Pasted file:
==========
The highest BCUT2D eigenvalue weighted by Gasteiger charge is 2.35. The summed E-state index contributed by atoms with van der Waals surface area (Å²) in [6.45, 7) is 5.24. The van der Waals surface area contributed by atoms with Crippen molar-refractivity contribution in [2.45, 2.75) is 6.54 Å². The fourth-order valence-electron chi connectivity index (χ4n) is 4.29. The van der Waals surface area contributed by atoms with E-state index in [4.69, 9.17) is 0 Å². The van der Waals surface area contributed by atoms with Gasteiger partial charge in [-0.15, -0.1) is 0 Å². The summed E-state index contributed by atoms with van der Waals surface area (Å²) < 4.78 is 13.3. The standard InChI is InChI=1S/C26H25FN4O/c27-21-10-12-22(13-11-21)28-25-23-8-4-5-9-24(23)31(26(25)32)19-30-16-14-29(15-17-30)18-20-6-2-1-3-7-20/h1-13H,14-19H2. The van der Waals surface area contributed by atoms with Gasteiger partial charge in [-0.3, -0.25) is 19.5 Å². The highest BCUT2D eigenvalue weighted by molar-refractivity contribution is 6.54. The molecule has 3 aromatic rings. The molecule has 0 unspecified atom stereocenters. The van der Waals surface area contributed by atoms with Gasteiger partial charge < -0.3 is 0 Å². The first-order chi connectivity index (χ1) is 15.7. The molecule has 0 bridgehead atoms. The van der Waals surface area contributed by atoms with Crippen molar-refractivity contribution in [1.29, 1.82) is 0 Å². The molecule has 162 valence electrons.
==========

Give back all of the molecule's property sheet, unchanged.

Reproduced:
The highest BCUT2D eigenvalue weighted by Gasteiger charge is 2.35. The summed E-state index contributed by atoms with van der Waals surface area (Å²) in [6.45, 7) is 5.24. The van der Waals surface area contributed by atoms with Crippen molar-refractivity contribution in [2.45, 2.75) is 6.54 Å². The fourth-order valence-electron chi connectivity index (χ4n) is 4.29. The van der Waals surface area contributed by atoms with E-state index in [4.69, 9.17) is 0 Å². The van der Waals surface area contributed by atoms with Gasteiger partial charge in [-0.15, -0.1) is 0 Å². The summed E-state index contributed by atoms with van der Waals surface area (Å²) < 4.78 is 13.3. The standard InChI is InChI=1S/C26H25FN4O/c27-21-10-12-22(13-11-21)28-25-23-8-4-5-9-24(23)31(26(25)32)19-30-16-14-29(15-17-30)18-20-6-2-1-3-7-20/h1-13H,14-19H2. The van der Waals surface area contributed by atoms with Gasteiger partial charge in [-0.3, -0.25) is 19.5 Å². The highest BCUT2D eigenvalue weighted by molar-refractivity contribution is 6.54. The molecule has 3 aromatic rings. The molecule has 0 unspecified atom stereocenters. The van der Waals surface area contributed by atoms with Gasteiger partial charge < -0.3 is 0 Å². The first-order chi connectivity index (χ1) is 15.7. The molecule has 0 bridgehead atoms. The van der Waals surface area contributed by atoms with Crippen molar-refractivity contribution in [1.29, 1.82) is 0 Å². The molecule has 162 valence electrons.